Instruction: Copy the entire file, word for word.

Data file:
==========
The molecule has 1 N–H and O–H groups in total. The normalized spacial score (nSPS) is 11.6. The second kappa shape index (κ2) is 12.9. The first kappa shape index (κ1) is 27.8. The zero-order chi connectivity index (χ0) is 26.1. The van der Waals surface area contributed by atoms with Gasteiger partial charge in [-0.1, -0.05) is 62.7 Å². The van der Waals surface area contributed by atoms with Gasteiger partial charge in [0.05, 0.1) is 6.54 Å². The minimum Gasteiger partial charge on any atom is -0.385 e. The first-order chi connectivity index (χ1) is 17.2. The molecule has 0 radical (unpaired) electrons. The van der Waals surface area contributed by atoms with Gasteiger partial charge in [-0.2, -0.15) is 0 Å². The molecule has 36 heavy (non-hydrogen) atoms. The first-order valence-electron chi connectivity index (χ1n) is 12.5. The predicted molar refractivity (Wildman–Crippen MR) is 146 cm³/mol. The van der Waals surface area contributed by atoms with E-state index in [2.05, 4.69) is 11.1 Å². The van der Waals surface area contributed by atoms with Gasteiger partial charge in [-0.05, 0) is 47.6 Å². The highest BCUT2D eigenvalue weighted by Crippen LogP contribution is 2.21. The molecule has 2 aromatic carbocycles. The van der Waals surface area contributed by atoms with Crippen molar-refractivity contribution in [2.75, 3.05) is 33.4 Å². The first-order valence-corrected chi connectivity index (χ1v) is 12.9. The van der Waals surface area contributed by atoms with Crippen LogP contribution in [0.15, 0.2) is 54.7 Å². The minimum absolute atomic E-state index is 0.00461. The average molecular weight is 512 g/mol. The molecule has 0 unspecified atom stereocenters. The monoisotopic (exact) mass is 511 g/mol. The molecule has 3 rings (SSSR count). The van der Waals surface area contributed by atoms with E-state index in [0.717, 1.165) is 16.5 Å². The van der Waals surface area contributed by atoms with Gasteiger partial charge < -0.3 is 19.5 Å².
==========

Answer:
The molecule has 1 N–H and O–H groups in total. The normalized spacial score (nSPS) is 11.6. The second kappa shape index (κ2) is 12.9. The first kappa shape index (κ1) is 27.8. The zero-order chi connectivity index (χ0) is 26.1. The van der Waals surface area contributed by atoms with Gasteiger partial charge in [-0.1, -0.05) is 62.7 Å². The van der Waals surface area contributed by atoms with Gasteiger partial charge in [0.05, 0.1) is 6.54 Å². The minimum Gasteiger partial charge on any atom is -0.385 e. The first-order chi connectivity index (χ1) is 17.2. The molecule has 0 radical (unpaired) electrons. The van der Waals surface area contributed by atoms with Gasteiger partial charge in [-0.2, -0.15) is 0 Å². The molecule has 36 heavy (non-hydrogen) atoms. The first-order valence-electron chi connectivity index (χ1n) is 12.5. The predicted molar refractivity (Wildman–Crippen MR) is 146 cm³/mol. The van der Waals surface area contributed by atoms with E-state index in [2.05, 4.69) is 11.1 Å². The van der Waals surface area contributed by atoms with Gasteiger partial charge in [-0.05, 0) is 47.6 Å². The highest BCUT2D eigenvalue weighted by Crippen LogP contribution is 2.21. The molecule has 2 aromatic carbocycles. The van der Waals surface area contributed by atoms with Crippen molar-refractivity contribution in [2.75, 3.05) is 33.4 Å². The first-order valence-corrected chi connectivity index (χ1v) is 12.9. The van der Waals surface area contributed by atoms with Crippen LogP contribution in [0.15, 0.2) is 54.7 Å². The minimum absolute atomic E-state index is 0.00461. The average molecular weight is 512 g/mol. The molecule has 0 unspecified atom stereocenters. The monoisotopic (exact) mass is 511 g/mol. The molecule has 3 rings (SSSR count). The van der Waals surface area contributed by atoms with E-state index in [0.717, 1.165) is 16.5 Å². The van der Waals surface area contributed by atoms with Gasteiger partial charge < -0.3 is 19.5 Å².